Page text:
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Worker can sue ex-employer for tortious interference

An aesthetician at a medical spa who opened her own business after being terminated could sue the spa over its actions in attempting to enforce an allegedly void restrictive covenant, a Massachusetts trial court judge has held.

The covenant purported to bar plaintiff Tori Macaroco from soliciting customers of defendant Vanity Lab, revealing any of its confidential information, or practicing her profession at all for one year after leaving its employ.

When Macaroco started her own aesthetician business after being terminated without cause, an out-of-state attorney for Vanity Lab threatened her with a cease-and-desist letter. Meanwhile, the spa allegedly contacted third parties to warn them against doing business with her.

When Macaroco responded with a lawsuit alleging tortious interference, trade libel and violations under the state consumer protection law, Chapter 93A, Vanity Lab moved to dismiss for failure to state a claim.

But Judge William M. White Jr. denied the motion.

“The defendants contend that [the tortious interference claim should fail] because the [plaintiff] fails to identify any person that would not conduct business with Macaroco based upon Defendants’ alleged interference,” White wrote. “The court disagrees.”

Similarly, White said, Macaroco’s allegations that Vanity Lab published false and derogatory statements about the quality of her services to at least one third party, and that it sent the cease-and-desist letter with the intention of gaining a business advantage over her while knowing the restrictive covenant was unenforceable, were enough to state trade libel and Chapter 93A claims, respectively.

The judge did, however, dismiss Macaroco’s claims of intentional and negligent infliction of emotional distress. And while Macaroco brought a Wage Act claim as well, Vanity Labs did not move to dismiss that count.

The case should serve as a warning to employers to refrain from using a noncompete to bully a former employee out of competing when there is a legitimate question about its validity.

Cease and desist

Macaroco started working for Vanity Lab full time in April 2019 following two weeks of allegedly unpaid, part-time mandatory training.

Two months after starting work, she signed a contract with non-solicitation and confidentiality provisions as well as a clause barring her from practicing her profession for one year after departure.

The covenant allegedly violated state law because Macaroco was not given 10 days’ notice before it took effect; it was not supported by a garden leave clause or other mutually acceptable consideration beyond continued employment; it was contrary to public policy; and it was not signed by the employer.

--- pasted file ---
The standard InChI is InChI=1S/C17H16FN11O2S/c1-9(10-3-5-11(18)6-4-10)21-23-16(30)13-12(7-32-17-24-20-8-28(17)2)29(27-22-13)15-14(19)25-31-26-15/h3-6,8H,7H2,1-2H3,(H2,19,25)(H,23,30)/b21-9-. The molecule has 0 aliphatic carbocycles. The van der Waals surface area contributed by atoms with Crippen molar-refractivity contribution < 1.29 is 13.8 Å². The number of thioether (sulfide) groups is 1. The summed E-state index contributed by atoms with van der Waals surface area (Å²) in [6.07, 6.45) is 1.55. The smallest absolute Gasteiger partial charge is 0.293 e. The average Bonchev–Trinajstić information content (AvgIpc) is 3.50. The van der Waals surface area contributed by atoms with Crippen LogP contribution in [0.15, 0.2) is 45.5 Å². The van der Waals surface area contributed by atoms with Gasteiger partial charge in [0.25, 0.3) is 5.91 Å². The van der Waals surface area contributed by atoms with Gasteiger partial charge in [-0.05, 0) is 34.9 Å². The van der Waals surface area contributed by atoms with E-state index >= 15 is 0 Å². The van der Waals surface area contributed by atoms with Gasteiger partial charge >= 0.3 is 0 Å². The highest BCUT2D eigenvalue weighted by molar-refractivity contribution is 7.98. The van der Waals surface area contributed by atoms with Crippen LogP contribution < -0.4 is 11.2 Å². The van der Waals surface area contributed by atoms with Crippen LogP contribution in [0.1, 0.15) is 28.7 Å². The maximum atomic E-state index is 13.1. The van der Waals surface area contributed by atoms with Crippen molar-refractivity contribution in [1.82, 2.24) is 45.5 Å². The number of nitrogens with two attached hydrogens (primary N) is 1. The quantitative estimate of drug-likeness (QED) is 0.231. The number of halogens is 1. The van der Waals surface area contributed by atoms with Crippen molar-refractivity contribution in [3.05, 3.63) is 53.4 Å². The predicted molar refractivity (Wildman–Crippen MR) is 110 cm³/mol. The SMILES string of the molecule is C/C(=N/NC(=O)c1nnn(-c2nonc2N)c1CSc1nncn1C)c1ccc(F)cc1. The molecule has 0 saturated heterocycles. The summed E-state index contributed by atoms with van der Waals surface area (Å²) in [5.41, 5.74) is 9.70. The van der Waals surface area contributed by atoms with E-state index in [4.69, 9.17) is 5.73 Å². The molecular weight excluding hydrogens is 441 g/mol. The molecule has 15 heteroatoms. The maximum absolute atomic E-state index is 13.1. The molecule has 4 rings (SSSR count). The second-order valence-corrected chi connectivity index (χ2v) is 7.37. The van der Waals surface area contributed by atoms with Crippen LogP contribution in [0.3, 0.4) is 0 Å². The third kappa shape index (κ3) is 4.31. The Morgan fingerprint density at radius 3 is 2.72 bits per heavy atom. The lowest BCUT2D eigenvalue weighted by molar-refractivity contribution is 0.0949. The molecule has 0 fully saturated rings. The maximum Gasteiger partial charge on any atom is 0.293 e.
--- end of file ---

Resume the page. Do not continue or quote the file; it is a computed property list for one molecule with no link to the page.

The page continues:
In May 2020, Vanity Lab terminated Macaroco, allegedly without cause.

After Macaroco started an aesthetician business of her own, New York attorney Allyson Avila sent a letter on Vanity Lab’s behalf warning her not to practice her profession per the restrictive covenant.

Vanity Lab also defamed Macaroco to potential customers, according to her complaint.

In June 2021, Macaroco sued Vanity Lab, alleging Wage Act violations as well as tortious interference, trade libel and Chapter 93A violations. She also sought a declaration that the restrictive covenant was void under state law.

Vanity Lab moved to dismiss the business tort counts, while the parties resolved the declaratory counts without a court ruling.

Sufficient allegations

White rejected Vanity Lab’s argument that Macaroco’s tortious interference claim should fail because she had not identified anyone who would not conduct business with her based on its alleged interference or that Vanity Lab knowingly interfered with any third parties or caused any financial harm.

As he pointed out, the court could infer based on the complaint that Vanity Lab contacted third parties claiming a restrictive covenant barred Macaroco from practicing her profession; that Vanity Lab knew Macaroco had potential business relationships with such “third parties”; and that it wanted to interfere with her ability to do business with them.

“Another way Macaroco alleges that the Defendants improperly interfered with these potential business relationships is by sending her the Letter … knowing that the Contract and the restrictive covenants therein violated Massachusetts law,” White wrote.

Regarding the trade libel claim, White noted Macaroco’s allegations that members of the public told her Vanity Lab was defaming her in texts and calls calculated to prevent them from working with her.

“She alleges that the statements caused her damage,” the judge said. “While thin, these allegations are sufficient to state a claim.”

Meanwhile, White rejected Vanity Lab’s contention that Chapter 93A was inapplicable because the case stemmed from an employment relationship and not “trade or commerce.”

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